30 Days of Blogging: Day 30



My 30-Day Blogging Challenge is finally over, and truthfully, both the accomplishment and the end of an obligation are two amazing Christmas gifts to myself. Before I take a much needed break, let’s look back on what I learned.

“Your Requests: Blogged” (both parts) rank in the top half of this blog’s recorded page views, and neither of them required much research. My ramblings about kung-fu and monster movies is dead last, and in the process of finding something to say, I got to revisit a lot of classics.

My most popular post, “Time Capsule,” was, by leaps and bounds, the least fun to do. It was a slog of repetitive archiving, on top of which was the rotten process of rereading breakup letters, reacquainting myself with deceased pets and relatives, and cringing as I waded through so much emotional baggage from my teenage years. Some of it was interesting, but the more I think about it, the more I just want to burn that yellow folder and never look back.

I had a journalism professor in college who implored us to follow a very specific writing style. He said that if you have something you really want to say, it’s like a cute little puppy that you want to coddle and train and sculpt into a loyal and obedient dog. His advice: “drown your puppies.” It may be fun to write and, once you get it right, there’s a chance it’ll be fun to read, but in the meantime, you’re ignoring everything else going on around you and annoying the hell out of everyone around you with your incessant cooing and coddling. Generally, this boils down to the 80-20 rule. 80% of the stuff anyone produces is going to be junk. That’s typically based on the notion that we produce the first thing that comes into our heads. One school of thought on this is if you have 100 things in your head, push past the first 80 that come to you and then start looking at the remaining ideas. It doesn’t mean that those first ideas are inherently crap; it just means that they’re easy, and what is easy is rarely good. Give those ideas time to mature, and they might become useful.

The school of thought that powered this 30-day experiment was to take those half-baked ideas and run with them. They may not be the best, but the point is not to have 30 phenomenal posts; it’s to get into a rhythm, so that when a great idea does come along, the endurance to perfect it is there.

Also, it should be noted that you shouldn’t actually drown any real puppies. What are you, a monster?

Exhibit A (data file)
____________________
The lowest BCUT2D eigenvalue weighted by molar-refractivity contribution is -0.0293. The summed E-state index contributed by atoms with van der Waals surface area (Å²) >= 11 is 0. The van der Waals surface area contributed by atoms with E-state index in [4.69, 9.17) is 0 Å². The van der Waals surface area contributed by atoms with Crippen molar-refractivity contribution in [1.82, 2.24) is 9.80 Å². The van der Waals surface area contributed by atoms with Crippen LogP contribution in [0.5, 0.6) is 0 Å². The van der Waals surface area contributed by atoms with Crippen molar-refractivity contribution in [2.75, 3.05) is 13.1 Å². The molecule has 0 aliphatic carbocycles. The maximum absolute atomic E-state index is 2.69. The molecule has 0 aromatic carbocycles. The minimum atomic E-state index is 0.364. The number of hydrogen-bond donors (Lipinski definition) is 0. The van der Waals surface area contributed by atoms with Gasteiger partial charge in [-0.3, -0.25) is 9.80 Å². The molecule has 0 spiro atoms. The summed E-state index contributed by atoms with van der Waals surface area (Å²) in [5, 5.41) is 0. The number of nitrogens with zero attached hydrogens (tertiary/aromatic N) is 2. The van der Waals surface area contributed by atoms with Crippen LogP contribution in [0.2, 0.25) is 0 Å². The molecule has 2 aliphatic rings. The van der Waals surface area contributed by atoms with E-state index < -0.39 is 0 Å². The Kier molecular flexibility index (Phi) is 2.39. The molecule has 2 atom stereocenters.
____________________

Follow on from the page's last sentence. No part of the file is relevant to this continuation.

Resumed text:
Another thing I learned is that I may need to give the blog more direction. Writing every day might have been an easier task if my ideas were all focused in one direction (travel or science fiction or philosophical musings or personal miscellany) instead of being scattered all over the spectrum. With a greater range of choices, I found it much harder to actually choose an idea and take a whole-hearted run at it.

I also simply need more time to write. I juggle writing with a day job, and trying to publish a post per day makes the quality suffer. For example, even though it ranked near the top of my page views, I think the “Guilty Pleasures” post, among others, could have been better if I’d had the time to expand, revisit, and revise (ERR). To ERR is human, and posting first drafts of everything made me feel a little like a machine. Luckily, I had some intelligent and well-read friends who were paying attention and were willing to add content in the comments field.

If I’m going to write about movies, media culture, and literature, I need time to actually consume and digest those things before writing about them. The stuff I did write about was already in my repertoire, but I felt like I used the same examples over and over *cough*StarWars*cough*. So, as I continue, I’ll be giving myself time to watch movies, read comics and books, and dig through the news again. It’s going to be awesome.

One last thing I learned is that stats and page views aren’t as important to me as I thought they’d be. They’re a half-decent indicator of what’s getting read, but with the available tools, comments field aside, there’s no real way to find out why. For all I know, the sheer number of tags on the “Time Capsule” post is what gave it 50% more views than the next most popular post from this 30-day challenge.

In a few days, after a much needed vacation, I’ll be back with something. Until then, have a happy New Year!


  1. There’s another element to this whole 30-day enterprise: your audience. Whether there were 3, 30, or 3,000 of us each day (or total), we were given the gift of the chance to spend extended quality time in your head every day for 30 days. Was it a streamlined, linear, Proustian experience, beginning with cookies and ending with Time? No, but it was a month of reading your writing/thinking/meandering/pondering, and whatever it didn’t do for you, I dare seize the brashness to say it did for us. And vice versa. I reached for the neck-scruff of a few waterlogged puppies, and let others quietly, poignantly sink. But it was a good world to be part of for 30 whirlwind days, as it remains afterward, as it has always been.

  2. I agree with Kent: however you felt about this experience, it was a pleasure to be along for the ride. You are missed back in the cold, bitter northeast, but reading all these entries helped.

    Good luck with those puppies.

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